Disabled passengers bearing brunt of travel disruption, say charities

Campaigners say disabled people seen as an afterthought amid flight cancellations and longstanding rail problems

Disabled people are experiencing stress and degradation because of “truly appalling” service failures caused by the ongoing travel disruption, charities have said.

Airline cancellations in recent weeks and longstanding rail problems have been difficult for everyone, but campaigners say that because the transport industry treats disabled people as the lowest priority, they are bearing the brunt of the turmoil.

“Far too many disabled people have endured stressful and degrading travel experiences recently because they are constantly seen as an afterthought when it comes to transport, and when things go badly [in the travel industry] the impact is huge,” said James Taylor, the executive director of strategy at the disability equality charity Scope.

“On planes we have seen too many examples of disabled people forced to wait a long time for assistance, causing discomfort, frustration and huge delays to their trips,” he said. “On trains, disabled people can miss their stop entirely because staff have failed to provide assistance getting off the train. Disabled people are literally being left behind – we are still far from being an accessible society.”

Many disabled people had had enough of travelling because it was “so much harder than it needs to be”, he said. “As summer travel ramps up, transport providers must stop putting disabled passengers last.”

A Scope survey in 2018 found that 53% of disabled passengers who required assistance were often held on a plane longer than usually needed because their assistance had not arrived.

Fazilet Hadi, the head of policy at Disability Rights UK, said airports needed to significantly improve their assistance services to disabled passengers. She said: “In recent weeks, disabled people have experienced some truly appalling service failures and been left on planes for hours without any communication or help.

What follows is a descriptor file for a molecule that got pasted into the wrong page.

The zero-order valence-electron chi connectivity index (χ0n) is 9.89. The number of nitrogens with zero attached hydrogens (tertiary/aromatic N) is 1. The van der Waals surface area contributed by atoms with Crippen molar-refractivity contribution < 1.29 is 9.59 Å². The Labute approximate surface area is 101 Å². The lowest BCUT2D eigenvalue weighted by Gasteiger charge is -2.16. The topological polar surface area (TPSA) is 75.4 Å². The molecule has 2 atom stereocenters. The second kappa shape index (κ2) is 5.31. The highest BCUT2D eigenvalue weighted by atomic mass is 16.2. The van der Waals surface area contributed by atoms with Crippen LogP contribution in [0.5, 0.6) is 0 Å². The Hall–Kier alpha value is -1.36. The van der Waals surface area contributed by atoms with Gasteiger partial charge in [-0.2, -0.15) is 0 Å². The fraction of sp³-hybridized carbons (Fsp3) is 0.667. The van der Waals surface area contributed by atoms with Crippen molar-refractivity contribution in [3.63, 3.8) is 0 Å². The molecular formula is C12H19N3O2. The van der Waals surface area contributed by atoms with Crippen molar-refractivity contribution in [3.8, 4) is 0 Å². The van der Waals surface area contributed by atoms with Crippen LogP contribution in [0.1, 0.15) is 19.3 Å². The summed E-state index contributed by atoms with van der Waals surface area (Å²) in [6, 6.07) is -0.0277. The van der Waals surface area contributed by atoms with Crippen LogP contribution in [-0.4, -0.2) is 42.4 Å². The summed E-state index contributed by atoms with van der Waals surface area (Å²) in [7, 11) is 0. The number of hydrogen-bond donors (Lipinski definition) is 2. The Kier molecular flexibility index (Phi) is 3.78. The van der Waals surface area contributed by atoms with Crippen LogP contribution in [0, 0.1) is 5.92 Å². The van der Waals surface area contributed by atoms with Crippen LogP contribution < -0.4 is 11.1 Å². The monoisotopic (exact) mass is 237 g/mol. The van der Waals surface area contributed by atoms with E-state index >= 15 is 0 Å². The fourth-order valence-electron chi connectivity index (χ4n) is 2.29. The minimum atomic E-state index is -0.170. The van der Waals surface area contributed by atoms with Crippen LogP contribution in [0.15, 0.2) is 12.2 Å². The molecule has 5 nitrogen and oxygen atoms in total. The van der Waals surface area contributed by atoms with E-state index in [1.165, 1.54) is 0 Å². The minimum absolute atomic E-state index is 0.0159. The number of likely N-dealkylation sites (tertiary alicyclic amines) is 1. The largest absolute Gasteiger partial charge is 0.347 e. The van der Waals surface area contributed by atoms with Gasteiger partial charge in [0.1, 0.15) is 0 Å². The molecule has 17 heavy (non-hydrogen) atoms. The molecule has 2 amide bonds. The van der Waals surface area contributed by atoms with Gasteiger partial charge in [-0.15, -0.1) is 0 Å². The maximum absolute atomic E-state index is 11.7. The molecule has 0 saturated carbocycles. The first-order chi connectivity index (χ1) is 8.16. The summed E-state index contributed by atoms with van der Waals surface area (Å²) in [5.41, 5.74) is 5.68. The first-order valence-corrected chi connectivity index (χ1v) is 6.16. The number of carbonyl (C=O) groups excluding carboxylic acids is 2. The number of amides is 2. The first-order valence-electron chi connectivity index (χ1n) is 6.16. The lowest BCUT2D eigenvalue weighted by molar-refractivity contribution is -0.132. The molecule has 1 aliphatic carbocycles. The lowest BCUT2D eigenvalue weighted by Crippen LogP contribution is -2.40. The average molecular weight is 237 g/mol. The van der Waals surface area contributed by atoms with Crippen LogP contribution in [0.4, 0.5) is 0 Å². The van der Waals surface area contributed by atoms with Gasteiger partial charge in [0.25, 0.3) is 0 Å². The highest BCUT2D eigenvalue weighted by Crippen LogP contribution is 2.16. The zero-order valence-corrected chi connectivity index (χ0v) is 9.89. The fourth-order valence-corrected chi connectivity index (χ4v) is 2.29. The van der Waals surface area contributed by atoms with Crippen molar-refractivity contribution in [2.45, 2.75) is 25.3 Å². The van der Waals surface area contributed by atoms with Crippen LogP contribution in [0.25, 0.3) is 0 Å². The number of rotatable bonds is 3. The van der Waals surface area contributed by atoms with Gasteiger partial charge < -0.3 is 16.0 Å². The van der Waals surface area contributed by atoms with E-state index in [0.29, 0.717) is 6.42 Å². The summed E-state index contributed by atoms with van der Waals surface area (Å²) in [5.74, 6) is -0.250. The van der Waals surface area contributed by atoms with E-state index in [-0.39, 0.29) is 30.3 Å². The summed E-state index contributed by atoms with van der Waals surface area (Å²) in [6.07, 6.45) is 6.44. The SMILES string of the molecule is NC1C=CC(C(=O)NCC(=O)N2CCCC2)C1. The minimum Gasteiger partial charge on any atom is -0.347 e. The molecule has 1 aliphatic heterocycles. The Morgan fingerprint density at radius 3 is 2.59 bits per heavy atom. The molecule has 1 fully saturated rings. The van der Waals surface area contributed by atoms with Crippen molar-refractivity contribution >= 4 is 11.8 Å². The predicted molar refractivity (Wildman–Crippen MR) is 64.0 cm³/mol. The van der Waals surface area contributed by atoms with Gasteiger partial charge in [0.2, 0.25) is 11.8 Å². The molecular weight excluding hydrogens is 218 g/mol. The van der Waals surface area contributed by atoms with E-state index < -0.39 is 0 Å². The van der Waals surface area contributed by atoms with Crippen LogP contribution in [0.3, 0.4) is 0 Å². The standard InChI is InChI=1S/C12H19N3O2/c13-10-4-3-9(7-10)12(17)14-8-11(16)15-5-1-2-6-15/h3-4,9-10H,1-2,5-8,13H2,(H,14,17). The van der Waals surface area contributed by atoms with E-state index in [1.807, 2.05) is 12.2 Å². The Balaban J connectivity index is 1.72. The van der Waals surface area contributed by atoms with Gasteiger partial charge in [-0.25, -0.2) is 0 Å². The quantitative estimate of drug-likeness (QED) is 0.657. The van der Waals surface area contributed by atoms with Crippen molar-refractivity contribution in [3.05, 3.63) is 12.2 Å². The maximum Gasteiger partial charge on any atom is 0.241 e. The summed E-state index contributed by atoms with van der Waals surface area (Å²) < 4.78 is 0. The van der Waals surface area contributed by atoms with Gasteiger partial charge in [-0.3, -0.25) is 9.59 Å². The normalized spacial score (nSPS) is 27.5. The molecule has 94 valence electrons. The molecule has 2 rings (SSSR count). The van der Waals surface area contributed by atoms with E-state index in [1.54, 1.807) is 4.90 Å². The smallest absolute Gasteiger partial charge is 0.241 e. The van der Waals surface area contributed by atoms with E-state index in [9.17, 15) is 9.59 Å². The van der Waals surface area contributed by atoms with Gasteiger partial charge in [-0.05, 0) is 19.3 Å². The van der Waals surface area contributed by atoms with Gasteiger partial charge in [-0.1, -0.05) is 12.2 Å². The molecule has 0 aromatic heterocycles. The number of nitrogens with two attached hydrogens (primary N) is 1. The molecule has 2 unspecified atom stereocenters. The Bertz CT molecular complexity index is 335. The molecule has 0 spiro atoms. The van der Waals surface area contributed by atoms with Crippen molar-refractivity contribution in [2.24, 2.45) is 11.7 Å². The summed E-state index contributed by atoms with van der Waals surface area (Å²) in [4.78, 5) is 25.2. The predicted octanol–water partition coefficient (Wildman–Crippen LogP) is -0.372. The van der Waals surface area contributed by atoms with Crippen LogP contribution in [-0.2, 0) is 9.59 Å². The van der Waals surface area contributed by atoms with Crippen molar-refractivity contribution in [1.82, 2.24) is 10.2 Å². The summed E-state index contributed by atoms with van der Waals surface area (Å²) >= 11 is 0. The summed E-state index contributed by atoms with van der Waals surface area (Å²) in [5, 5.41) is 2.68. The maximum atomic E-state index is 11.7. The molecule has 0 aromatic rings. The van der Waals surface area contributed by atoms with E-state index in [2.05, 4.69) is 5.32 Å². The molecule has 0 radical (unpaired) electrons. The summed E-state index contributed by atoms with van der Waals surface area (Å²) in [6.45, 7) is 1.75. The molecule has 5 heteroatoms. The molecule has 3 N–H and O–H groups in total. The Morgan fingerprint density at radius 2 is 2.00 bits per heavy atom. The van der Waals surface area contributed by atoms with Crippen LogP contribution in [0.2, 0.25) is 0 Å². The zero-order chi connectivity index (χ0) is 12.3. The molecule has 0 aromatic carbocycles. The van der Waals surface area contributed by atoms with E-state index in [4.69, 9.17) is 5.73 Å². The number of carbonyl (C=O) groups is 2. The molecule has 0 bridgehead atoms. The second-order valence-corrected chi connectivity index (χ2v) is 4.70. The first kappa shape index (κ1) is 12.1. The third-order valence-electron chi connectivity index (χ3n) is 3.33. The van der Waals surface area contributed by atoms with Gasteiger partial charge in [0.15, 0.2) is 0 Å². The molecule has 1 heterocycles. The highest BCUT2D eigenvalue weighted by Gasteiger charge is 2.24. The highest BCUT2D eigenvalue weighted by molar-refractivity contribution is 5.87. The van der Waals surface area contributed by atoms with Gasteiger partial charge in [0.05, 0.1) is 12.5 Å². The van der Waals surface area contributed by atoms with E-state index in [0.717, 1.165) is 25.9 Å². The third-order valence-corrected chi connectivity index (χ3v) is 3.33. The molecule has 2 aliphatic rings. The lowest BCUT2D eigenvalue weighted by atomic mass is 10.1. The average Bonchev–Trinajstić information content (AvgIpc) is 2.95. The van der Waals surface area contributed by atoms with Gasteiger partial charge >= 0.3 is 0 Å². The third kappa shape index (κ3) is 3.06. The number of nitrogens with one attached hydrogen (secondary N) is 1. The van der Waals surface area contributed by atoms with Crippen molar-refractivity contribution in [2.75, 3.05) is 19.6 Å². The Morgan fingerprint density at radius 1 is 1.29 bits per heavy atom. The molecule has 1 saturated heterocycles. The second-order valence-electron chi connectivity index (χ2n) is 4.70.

“The news that a disabled person died after waiting for a prolonged amount of time for help is truly shocking. Disabled people need much higher levels of support than those currently being provided, especially in the light of recent delays, cancellations and disruption.”

Airports have cancelled dozens of flights in the past fortnight because of staff shortages caused by the sacking of thousands of employees in 2020 during Covid restrictions. There have been multiple reports of flights being cancelled at the last minute, lost luggage, long queues and holidaymakers sleeping on the floor of terminals.

Disabled people have been stranded on planes, abandoned in empty airports and reported vital equipment such as wheelchairs damaged or lost.

An investigation has been opened into the death of a disabled passenger who reportedly fell down an escalator after getting off a flight without a helper at Gatwick airport. Days earlier, the Civil Aviation Authority said it had seen an increase in reports of “significant service failings” at airports, including incidents where passengers needing assistance had been taken off a plane hours after other passengers.

The tragedy happened a week after the same airport apologised to Victoria Brignell, who is paralysed from the neck down, after she was left on a plane for more than an hour and a half when assistance staff did not arrive.

“I booked the help three months in advance, so it wasn’t as if I just turned up. They knew I was coming, and I reminded them two weeks ago, and still I didn’t get the service that I should expect to have,” Brignell said.

Chris Nicholson, a former rugby player, said he had to drag himself up stairs at Milton Keynes train station last week after staff refused to help him owing to health and safety policy.

This article was amended on 23 June 2022. An earlier version of the text linked the concerns raised by charities representing disabled people with the planned rail strikes on 21, 23 and 25 June; these comments were related to recent air industry disruption and longstanding rail network problems.


Amelia Hill and Tobi Thomas

The GuardianTramp

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